We recently had to do one of the most uncomfortable things I feel like a person has to do as a landlord. It’s called a sit-out.
If you don’t know what that is, a sit-out is the culmination of the dispossessory proceedings. It’s where the landlord has to go in and physically remove all of someone’s personal possessions from the interior of their property and sit them out on the street. Hence the term sit-out.
Prior to this one, we’ve only had to do one sit-out in almost a decade of being landlords. That’s because we’ve had to file very few evictions. (I feel that is due to our tenant screening process.) And of those filed, we’ve been able to work things out so that the tenants leave on their own.
The only reason we did that first sit-out was because the tenant had left so much personal property in the home. Normally, the vacating tenants sign an agreement stating that anything they leave on the property after a certain date is considered abandoned and that we can dispose of it.
Those tenants had already moved from the property but hadn’t signed such an agreement.
And since they left so much stuff behind, we needed to go through the correct proceedings in order to remove it. That meant we had to file an eviction, get a writ of procession and then meet a constable at the property to do a sit-out.
This time, however, the tenants hadn’t vacated the property and they had made it clear they didn’t have plans to do so.
For us, this was a very uncomfortable situation but a good learning lesson. Today, I want to share with you some of the things we learned.
First, we went to magistrate’s office to talk to the constable prior to the sit-out. The reason for this was that we wanted to find out what his expectations were and how we might work best with him. He told us to be there at 9:30 a.m., and he said he would only be available for about an hour so we should bring ample help.
You see, the constable’s job is to keep the peace during the sit-out process. So, when dealing with someone who doesn’t want to leave, it’s best if we do all we need to do while the constable is available to be on site.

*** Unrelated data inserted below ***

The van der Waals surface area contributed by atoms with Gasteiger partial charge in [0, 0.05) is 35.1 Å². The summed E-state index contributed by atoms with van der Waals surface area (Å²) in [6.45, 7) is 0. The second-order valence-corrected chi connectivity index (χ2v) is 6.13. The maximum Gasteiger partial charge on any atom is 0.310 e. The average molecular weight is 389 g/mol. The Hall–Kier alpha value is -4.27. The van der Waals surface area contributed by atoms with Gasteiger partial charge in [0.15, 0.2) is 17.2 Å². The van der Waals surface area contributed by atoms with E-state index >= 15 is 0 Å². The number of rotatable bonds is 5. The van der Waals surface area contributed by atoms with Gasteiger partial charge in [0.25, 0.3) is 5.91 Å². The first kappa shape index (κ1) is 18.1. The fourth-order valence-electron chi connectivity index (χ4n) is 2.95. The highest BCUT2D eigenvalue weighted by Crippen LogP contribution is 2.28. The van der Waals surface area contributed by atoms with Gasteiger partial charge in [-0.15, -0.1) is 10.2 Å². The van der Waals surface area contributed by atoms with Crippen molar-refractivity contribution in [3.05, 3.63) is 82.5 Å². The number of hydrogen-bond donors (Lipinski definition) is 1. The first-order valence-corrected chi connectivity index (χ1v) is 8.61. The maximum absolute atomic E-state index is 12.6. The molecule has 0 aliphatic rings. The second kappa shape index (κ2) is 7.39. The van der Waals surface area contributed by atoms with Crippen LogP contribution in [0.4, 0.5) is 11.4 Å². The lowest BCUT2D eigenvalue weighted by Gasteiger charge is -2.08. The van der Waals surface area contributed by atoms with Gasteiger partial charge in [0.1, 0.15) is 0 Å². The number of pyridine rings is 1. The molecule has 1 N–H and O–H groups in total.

Next, we learned we needed to have a game plan for all that had to be done once we got to the sit-out. We brought lots of husky trash bags and work gloves, along with two large, flat trailers and a total of five hands (thanks to Michael Hicks) to remove the possessions from the property.
The first thing we did when we got there was survey the scene and get a game plan. Once we did, we worked methodically, room by room, to clear the house. One thing we neglected to do was take into consideration a waterbed that was on site. We had to drain it, which took forever. We should have started with it first.
Next, we took any firearms we found to the constable. We learned that he would make sure they were completely unloaded and then hold onto them until the sit-out was complete. After that time, he would return them to the tenant, who, by the way, was present the entire time.
That was something I was not mentally prepared for. Since we had never done an occupied sit-out, I thought the constable would remove the tenant when we got there and then we would go to work. That was not the case. The tenant sat in his recliner, beside one of the exit doors, the entire time we were working. That means we were walking past him constantly. And as the day progressed, he became more and more cantankerous.
We also learned to keep working and be professional. The tenant was muttering — and sometimes not muttering — obscenities at us. But we wore thick skin and stayed professional.
This situation was uncomfortable. But the constable hovered close to the tenant to make sure we were protected, and he kept the peace.
Finally, we learned that clearing a house during a sit-out takes longer than you think. The constable advised us to plan for an hour. We were there for three-and-a-half hours with five workers in 95-degree heat. I brought drinks but I didn’t think to bring any food. Needless to say, our energy was gone by the time we finished.